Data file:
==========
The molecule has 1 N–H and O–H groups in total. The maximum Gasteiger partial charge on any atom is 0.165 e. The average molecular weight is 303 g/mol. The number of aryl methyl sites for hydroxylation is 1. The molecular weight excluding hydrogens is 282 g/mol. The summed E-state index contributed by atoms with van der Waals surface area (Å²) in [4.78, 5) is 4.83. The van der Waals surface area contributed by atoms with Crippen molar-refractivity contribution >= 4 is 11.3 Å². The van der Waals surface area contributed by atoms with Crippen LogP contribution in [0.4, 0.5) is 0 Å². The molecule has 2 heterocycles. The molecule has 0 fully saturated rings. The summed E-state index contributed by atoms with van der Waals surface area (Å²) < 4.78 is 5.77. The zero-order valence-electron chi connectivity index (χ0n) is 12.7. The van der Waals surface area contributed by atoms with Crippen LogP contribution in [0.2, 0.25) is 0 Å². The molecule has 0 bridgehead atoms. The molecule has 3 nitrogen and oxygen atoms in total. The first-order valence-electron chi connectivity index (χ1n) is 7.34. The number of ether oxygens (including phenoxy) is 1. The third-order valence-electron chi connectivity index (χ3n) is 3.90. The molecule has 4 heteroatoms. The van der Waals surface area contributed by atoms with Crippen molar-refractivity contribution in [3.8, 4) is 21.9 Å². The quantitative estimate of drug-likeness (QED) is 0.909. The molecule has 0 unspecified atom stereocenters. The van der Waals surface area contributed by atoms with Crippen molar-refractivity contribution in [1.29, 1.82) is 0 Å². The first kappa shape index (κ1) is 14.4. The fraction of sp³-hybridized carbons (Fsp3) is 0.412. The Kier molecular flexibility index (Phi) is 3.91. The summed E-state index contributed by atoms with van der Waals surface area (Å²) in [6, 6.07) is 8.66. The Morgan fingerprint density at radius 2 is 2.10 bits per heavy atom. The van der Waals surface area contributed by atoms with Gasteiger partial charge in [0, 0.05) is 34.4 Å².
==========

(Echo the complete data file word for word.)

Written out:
The molecule has 1 N–H and O–H groups in total. The maximum Gasteiger partial charge on any atom is 0.165 e. The average molecular weight is 303 g/mol. The number of aryl methyl sites for hydroxylation is 1. The molecular weight excluding hydrogens is 282 g/mol. The summed E-state index contributed by atoms with van der Waals surface area (Å²) in [4.78, 5) is 4.83. The van der Waals surface area contributed by atoms with Crippen molar-refractivity contribution >= 4 is 11.3 Å². The van der Waals surface area contributed by atoms with Crippen LogP contribution in [0.4, 0.5) is 0 Å². The molecule has 2 heterocycles. The molecule has 0 fully saturated rings. The summed E-state index contributed by atoms with van der Waals surface area (Å²) < 4.78 is 5.77. The zero-order valence-electron chi connectivity index (χ0n) is 12.7. The van der Waals surface area contributed by atoms with Crippen LogP contribution in [0.2, 0.25) is 0 Å². The molecule has 0 bridgehead atoms. The molecule has 3 nitrogen and oxygen atoms in total. The first-order valence-electron chi connectivity index (χ1n) is 7.34. The number of ether oxygens (including phenoxy) is 1. The third-order valence-electron chi connectivity index (χ3n) is 3.90. The molecule has 4 heteroatoms. The van der Waals surface area contributed by atoms with Crippen molar-refractivity contribution in [3.8, 4) is 21.9 Å². The quantitative estimate of drug-likeness (QED) is 0.909. The molecule has 0 unspecified atom stereocenters. The van der Waals surface area contributed by atoms with Crippen molar-refractivity contribution in [1.29, 1.82) is 0 Å². The first kappa shape index (κ1) is 14.4. The fraction of sp³-hybridized carbons (Fsp3) is 0.412. The Kier molecular flexibility index (Phi) is 3.91. The summed E-state index contributed by atoms with van der Waals surface area (Å²) in [6, 6.07) is 8.66. The Morgan fingerprint density at radius 2 is 2.10 bits per heavy atom. The van der Waals surface area contributed by atoms with Gasteiger partial charge in [0, 0.05) is 34.4 Å².